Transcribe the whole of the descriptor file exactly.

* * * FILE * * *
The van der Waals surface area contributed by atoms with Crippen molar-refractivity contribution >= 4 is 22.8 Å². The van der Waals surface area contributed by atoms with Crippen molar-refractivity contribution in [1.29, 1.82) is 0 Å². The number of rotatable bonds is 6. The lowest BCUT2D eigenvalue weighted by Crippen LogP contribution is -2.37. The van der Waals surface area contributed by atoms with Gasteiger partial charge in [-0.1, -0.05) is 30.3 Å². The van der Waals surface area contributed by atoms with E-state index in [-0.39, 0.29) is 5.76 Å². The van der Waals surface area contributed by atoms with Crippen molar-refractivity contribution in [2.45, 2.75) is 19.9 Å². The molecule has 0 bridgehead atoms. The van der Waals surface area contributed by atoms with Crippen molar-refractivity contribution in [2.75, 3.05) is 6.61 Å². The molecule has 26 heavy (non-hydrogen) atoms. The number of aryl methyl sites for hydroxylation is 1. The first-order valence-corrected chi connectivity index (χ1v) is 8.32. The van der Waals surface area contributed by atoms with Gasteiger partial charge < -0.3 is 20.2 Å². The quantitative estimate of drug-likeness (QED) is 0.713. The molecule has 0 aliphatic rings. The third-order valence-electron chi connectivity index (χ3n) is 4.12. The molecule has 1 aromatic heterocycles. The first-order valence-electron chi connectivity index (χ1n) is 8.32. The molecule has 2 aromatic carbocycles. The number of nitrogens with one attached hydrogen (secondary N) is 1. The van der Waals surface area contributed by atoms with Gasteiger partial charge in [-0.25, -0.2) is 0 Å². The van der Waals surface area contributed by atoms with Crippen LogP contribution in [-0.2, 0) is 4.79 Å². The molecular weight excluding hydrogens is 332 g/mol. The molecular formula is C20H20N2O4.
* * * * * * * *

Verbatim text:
The van der Waals surface area contributed by atoms with Crippen molar-refractivity contribution >= 4 is 22.8 Å². The van der Waals surface area contributed by atoms with Crippen molar-refractivity contribution in [1.29, 1.82) is 0 Å². The number of rotatable bonds is 6. The lowest BCUT2D eigenvalue weighted by Crippen LogP contribution is -2.37. The van der Waals surface area contributed by atoms with Gasteiger partial charge in [-0.1, -0.05) is 30.3 Å². The van der Waals surface area contributed by atoms with E-state index in [-0.39, 0.29) is 5.76 Å². The van der Waals surface area contributed by atoms with Crippen molar-refractivity contribution in [2.45, 2.75) is 19.9 Å². The molecule has 0 bridgehead atoms. The van der Waals surface area contributed by atoms with Crippen molar-refractivity contribution in [2.75, 3.05) is 6.61 Å². The molecule has 26 heavy (non-hydrogen) atoms. The number of aryl methyl sites for hydroxylation is 1. The first-order valence-corrected chi connectivity index (χ1v) is 8.32. The van der Waals surface area contributed by atoms with Gasteiger partial charge < -0.3 is 20.2 Å². The quantitative estimate of drug-likeness (QED) is 0.713. The molecule has 0 aliphatic rings. The third-order valence-electron chi connectivity index (χ3n) is 4.12. The molecule has 1 aromatic heterocycles. The first-order valence-electron chi connectivity index (χ1n) is 8.32. The molecule has 2 aromatic carbocycles. The number of nitrogens with one attached hydrogen (secondary N) is 1. The van der Waals surface area contributed by atoms with Gasteiger partial charge in [-0.25, -0.2) is 0 Å². The van der Waals surface area contributed by atoms with Crippen LogP contribution in [-0.2, 0) is 4.79 Å². The molecular weight excluding hydrogens is 332 g/mol. The molecular formula is C20H20N2O4.